I'VE HAD JUST ABOUT ENOUGH OF YOU SONNY
Jesus Christ, this is not off topic!
I just changed it.
Would be leaving out an important part of the fab five and their legacy. Yes, getting to know King and Jackson better and how it changed their lives would be interesting. But this wasn't a documentary about them, it was about the Fab Five, the sum of the parts, and you can't leave out that big of a part of their story as a whole.
They spent Sooooooo much time talking about Webber and Rose before and after they were at Michigan - this documentary was about the members of the Fab Five - not just the Fab Five. To learn more about King and Jackson would have been fascinating and insightful.
Than what they were attempting to do. You originally claimed that they went of course with what they were trying to do, but they didn't. They were essentially reliving what the Fab Five meant to culture, college basketball, etc. You are talking about a totally different doc that would have King and Jackson as the focal point about fame passing them by, and if they wanted a doc on that they could probably get more intriguing people.
Like it or not, the Fab Five was primarily centered around Webber, Rose, and Howard. So the bulk of what happened has to do with them as well. Again, this was a doc about what happened to the Fab Five and how they changed the game and America. If King or Jackson were in the "crack house", or if King or Jackson took large sums of money, more would have been shed on them. But they didn't, so they didn't talk about that as much, which makes sense. What you're looking for is something completely different. What you're talking about would be called "Fab Five", because what you're talking about is King and Jackson. They did go into some background of King and Jackson, just not as much, because they weren't the focal point of the Fab Five, the Fab Five as a whole being the main purpose for the doc to begin with.
To add to the point, those sanctions are necessary to understanding how the Fab Five impacted the culture, including college basketball. The Fab Five was a huge deal at the time, but the legacy is tarnished because of what was later found out. To leave that out would be making a doc would only be telling half the story, the very much homer half, and leaving out the part where they screwed up, which is a huge part of their overall impact on sports and society.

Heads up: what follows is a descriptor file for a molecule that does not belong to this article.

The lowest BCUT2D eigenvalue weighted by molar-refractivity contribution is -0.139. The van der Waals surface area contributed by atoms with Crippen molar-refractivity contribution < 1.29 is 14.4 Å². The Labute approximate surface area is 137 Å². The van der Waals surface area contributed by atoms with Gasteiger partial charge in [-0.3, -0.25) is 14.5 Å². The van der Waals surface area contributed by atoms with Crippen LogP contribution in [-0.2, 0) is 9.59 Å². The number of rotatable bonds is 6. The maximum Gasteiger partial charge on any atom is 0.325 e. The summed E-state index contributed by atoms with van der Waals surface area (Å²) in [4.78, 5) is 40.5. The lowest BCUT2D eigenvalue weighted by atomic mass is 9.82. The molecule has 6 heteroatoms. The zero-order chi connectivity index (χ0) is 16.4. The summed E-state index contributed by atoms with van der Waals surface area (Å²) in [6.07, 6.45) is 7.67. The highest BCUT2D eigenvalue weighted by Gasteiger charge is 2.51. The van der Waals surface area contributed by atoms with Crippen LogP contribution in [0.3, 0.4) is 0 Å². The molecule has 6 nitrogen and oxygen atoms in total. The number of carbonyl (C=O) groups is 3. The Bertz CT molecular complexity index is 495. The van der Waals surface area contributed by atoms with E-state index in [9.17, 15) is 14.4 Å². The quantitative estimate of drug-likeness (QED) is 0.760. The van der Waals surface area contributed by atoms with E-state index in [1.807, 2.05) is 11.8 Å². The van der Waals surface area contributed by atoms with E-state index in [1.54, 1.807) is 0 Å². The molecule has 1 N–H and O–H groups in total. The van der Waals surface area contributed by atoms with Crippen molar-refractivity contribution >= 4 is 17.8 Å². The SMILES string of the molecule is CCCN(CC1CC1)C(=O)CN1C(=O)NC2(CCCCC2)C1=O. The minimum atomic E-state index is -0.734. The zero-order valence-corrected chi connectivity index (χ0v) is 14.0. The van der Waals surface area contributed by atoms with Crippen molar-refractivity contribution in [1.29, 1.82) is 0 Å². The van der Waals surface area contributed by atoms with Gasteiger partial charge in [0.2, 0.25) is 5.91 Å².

Also, I don't disagree that more others (outsiders) could have been brought it, but they had a few in there to talk about the revolution the Fab Five made. But to take away the commentary of the Fab Five members themselves would leave us with a much less personal look at everything that happened and how the circumstances surrounded the Fab Five changed the culture, and how the culture changed the Fab Five. To take away that part of the doc would be completely foolish.
Also, they produced it, not directed it. Producers do have some say in what is said and put in it, but in the end it's the directors work. You're argument about the members shouldn't have been producers isn't correct, the members should have been directors, which they weren't.
Jesus Christ, i would have thought that with all your clout in the sports world that they would have asked your opinion.
What's fascinating about being a regular guy? Nothing, but you're Jesus Christ, so how would you know.
It would have been fascinating to see how these two guys have dealt with fame passing them by - seeing the other three rise to stardom and make millions of dollars while they're coaching high school basketball.
None of the sports documentaries they do are nearly as good as the HBO sports docs. Check out the new UNLV documentary if you want to see how documentaries should look.
What was wrong with the SMU or The U movies? Sure they are a lil one sided but I don't think HBO would have the ability to do 30 UNLV type movies....
HBO's Michigan vs. Ohio State doc was AMAZING, the Magic vs. Bird doc was AMAZING, the UNLV doc was AMAZING. They did a John Wooden doc that was epic.
Every sports doc they do is amazing. ESPN can't match that type of quality because they are too deeply involved in what they're reporting. ESPN has a conflict of interest in reporting on all these things because they are profiting off of them. ESPN is not a network of journalists and documentarians - it is a network full of people who are deeply involved in sports, profiting off of the success of sports. Some of the 30 for 30's were good, but a lot of them weren't - they don't have the high bar that HBO does, and they aren't removed enough from the story to tell it in a professional and non-partisan way that just comes across as amateur.